Overactive bladder is a physical issue, but it has an impact on the rest of your life as well. Few people want to sit around and chat about their need to rush to the bathroom, though.
"A woman who's growing older sees men on television talking about erectile dysfunction, but not women sharing their stories about continence," says Linda Brubaker, MD. She's the director of female pelvic medicine and reconstructive surgery at Loyola University Health System.
Since you’ve recently been diagnosed with overactive bladder (OAB), ask your doctor these questions at your next visit.
Are there medications I can take to treat my OAB?
What side-effects might the medication cause, and what can I do to manage them?
How quickly do the medications take effect?
What if the medications don't work for me? Are there other treatment options?
If my OAB gets better, can I stop taking the medication?
Are there foods or beverages I should avoid t...
Because of the relative silence on the subject, it might seem you're alone -- but you aren't. And there is support for you.
Social and Relationship Challenges
"Especially as overactive bladder and other continence problems become more severe, they can be very distressing, embarrassing, and ultimately isolating," says Ross Rames, MD. He's an associate professor of urology at the Medical University of South Carolina.
People with OAB often don't want to be out in public because they're afraid they'll have to keep rushing to the bathroom. When you stay home, though, you miss out on things you enjoy doing, and being with friends and family. Instead of relieving your stress, you're building up more worry and frustration.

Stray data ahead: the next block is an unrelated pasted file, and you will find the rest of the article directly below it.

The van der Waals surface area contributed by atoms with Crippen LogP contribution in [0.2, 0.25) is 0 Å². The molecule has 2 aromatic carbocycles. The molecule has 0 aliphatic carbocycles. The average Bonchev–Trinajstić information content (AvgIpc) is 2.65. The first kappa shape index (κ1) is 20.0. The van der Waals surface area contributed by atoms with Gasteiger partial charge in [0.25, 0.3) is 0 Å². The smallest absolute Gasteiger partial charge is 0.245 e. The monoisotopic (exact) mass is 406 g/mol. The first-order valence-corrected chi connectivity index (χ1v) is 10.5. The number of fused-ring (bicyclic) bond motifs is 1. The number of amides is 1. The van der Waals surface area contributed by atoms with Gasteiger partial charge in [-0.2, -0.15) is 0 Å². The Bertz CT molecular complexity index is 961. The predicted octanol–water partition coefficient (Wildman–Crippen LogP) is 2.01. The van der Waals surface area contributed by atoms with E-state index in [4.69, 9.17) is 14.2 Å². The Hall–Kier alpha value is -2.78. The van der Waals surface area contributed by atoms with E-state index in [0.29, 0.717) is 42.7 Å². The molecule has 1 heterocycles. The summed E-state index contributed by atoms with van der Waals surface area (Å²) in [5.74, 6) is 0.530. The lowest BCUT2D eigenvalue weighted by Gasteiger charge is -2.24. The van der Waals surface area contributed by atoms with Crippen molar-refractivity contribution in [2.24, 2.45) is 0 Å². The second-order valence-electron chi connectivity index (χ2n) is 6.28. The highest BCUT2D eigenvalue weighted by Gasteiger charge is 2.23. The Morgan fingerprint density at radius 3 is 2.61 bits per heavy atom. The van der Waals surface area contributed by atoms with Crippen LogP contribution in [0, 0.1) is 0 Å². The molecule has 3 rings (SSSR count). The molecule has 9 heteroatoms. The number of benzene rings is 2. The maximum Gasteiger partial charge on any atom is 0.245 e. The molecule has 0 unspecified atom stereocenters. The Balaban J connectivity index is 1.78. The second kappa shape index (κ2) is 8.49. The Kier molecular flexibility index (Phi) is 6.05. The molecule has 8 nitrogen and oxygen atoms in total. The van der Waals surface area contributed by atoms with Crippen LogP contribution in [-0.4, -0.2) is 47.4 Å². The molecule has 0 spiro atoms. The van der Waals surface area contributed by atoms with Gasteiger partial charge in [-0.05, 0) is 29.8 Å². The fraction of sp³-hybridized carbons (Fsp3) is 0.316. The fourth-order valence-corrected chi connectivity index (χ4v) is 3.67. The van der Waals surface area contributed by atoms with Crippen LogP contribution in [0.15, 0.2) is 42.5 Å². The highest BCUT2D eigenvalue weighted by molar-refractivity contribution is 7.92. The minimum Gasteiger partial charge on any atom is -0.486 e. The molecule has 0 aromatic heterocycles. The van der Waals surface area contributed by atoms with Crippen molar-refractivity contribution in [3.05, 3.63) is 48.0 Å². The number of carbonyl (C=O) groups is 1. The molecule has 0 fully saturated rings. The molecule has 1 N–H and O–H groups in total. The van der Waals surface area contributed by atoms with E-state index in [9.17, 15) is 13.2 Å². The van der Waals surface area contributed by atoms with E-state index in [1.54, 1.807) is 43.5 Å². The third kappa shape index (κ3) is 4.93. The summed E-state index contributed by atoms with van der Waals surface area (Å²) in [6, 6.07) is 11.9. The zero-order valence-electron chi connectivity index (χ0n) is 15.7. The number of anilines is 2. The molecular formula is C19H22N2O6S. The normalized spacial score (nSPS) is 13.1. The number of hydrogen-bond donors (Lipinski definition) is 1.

Limiting your activities can affect your physical health, too. "Women may stop going for walks because they're afraid to be that far from the bathroom," Brubaker says. "Or they may stop playing sports -- even 'grandma soccer' with the kids -- because they're afraid of leakage accidents. So their lives become more [inactive]." And that can lead to other health problems.
OAB can also make it tough to do your job. "Imagine if you're a schoolteacher and you have to stand up in front of a classroom of 4th-graders for an hour or more without a break," Rames says. What if you're an executive who has to make a long presentation, or a surgeon who can't just rush out to the bathroom in the middle of an operation? That's why it's so important to work with your doctor to control those sudden, strong urges to go.
An overactive bladder can get in the way of intimate relationships, too, says Rames. You might leak during orgasm, which can make both sex and masturbation a lot less fun. If worries about bladder problems get in the way of your sex life, don't ignore them. Talk to your partner and your doctor.
Sleep Trouble and Depression
Interrupted sleep from getting up to go can leave you feeling groggy, exhausted, and overwhelmed. Over time, this lack of sleep can lead to depression. In a series of online interviews, women who made two or more nighttime bathroom trips were more likely to say they were depressed than women who said they have OAB without nocturia, or the need to urinate several times a night.